Darren Miller held tight several leashes as he, his wife Barbara and their three dogs stood under the hot rising sun on the Murrells Inlet boardwalk, waiting on the goats.
The thing that makes Murrells Inlet’s Goat Island unique is self-explanatory. It’s the little island where the goats live during the spring and summer. But the island, which sets within a stone’s throw of the boardwalk, isn’t immune to hurricanes and storm surges.
When a big ‘cane is coming, the goats need to get off. They’re taken to a farm on Highway 707 for safekeeping.
Shortly after 10:30 a.m., two boats headed out to the island, where the goats brayed and bawled and ran frantically in a futile effort to escape capture.
A crowd of dozens of people – easily outnumbering the goats – stood on the boardwalk to watch. Many of them took pictures and video.
“They put them out there as to best of my knowledge in the early 70s because they found out someone was growing pot out there,” said Miller, who moved to Murrells Inlet from New Jersey in 1980. “It’s always interesting to see if one of them gets away.”
Miller said he’s spent years bringing his 9-year-old Husky named Loki to watch as the goats are removed from the island. Loki spent his puppy years on a farm, Miller said, speculating that the rural environment helped foster his dog’s fascination with the animals.
“He absolutely loves coming down here,” Miller said. “We come at night and walk, and he’ll stand on that dock down there and watch the goats for as long as we’ll let him.”
Al Hitchcock, who owns the goats and is a part-owner of Drunken Jack’s, said the goats have been on the island for about 35 years. As for the rumors that he put them there to get rid of some illicit weed, Hitchcock said with sly smile, “that rumor might be true.”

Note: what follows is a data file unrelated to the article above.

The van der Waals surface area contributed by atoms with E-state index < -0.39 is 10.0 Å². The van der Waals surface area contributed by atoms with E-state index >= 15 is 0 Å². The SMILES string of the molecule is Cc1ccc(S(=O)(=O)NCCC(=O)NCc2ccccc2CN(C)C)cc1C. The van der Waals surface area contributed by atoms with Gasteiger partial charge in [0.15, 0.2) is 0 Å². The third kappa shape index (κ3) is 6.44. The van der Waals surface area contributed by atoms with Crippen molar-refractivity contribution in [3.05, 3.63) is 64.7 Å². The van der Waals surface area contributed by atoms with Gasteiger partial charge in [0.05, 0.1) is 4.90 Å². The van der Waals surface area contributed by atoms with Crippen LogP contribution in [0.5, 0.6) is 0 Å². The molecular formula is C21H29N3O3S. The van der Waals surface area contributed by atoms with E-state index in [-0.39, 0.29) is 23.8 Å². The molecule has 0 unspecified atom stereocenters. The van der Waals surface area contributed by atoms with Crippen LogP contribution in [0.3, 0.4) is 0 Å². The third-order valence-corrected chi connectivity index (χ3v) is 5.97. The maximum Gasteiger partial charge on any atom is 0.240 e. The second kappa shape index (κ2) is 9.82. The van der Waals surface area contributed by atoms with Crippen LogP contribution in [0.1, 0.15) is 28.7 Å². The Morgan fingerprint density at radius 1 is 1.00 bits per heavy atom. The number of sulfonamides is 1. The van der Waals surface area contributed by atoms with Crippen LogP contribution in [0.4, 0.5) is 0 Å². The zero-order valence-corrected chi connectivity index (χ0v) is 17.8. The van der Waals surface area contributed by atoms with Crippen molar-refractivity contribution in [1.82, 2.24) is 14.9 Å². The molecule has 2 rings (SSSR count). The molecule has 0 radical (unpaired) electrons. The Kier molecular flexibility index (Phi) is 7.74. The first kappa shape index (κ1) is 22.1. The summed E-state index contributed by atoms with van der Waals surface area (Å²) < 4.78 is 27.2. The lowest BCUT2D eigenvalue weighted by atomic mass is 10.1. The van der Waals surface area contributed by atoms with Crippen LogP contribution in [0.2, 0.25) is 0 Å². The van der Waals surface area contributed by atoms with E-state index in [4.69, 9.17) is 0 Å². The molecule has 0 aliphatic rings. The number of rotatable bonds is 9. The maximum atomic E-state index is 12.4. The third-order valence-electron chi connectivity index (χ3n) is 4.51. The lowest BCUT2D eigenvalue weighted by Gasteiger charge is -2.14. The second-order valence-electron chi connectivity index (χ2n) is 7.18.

The goats are a staple of the inlet, and the official explanation nowadays is that they were put there to control the underbrush. The goats keep the weeds down, and also get kitchen leftovers from Hitchcock’s restaurant.
“We give them leftover hushpuppies and lettuce and tomatoes, but mainly they have grain out there that they eat too,” said Drunken Jack’s server Jamie Moss. “And the vegetation from the island itself, they keep the underbrush down, so they’re eating a lot of that. And then we have running water that kind of constantly flows over there as well, so they don’t have to worry about drinking salt water.”
Hitchcock chooses about seven goats each year, Moss added. They’re put on the island in mid-April and taken off in late November.
“People’s curious about them once they get here,” Hitchcock said. “They come back year after year to see the goats. If they weren’t out there, we’d definitely get questions why they weren’t there.”
Moss said the goats are a great attraction for families with kids. “So it’s a good conversation piece and it’s good for the island.”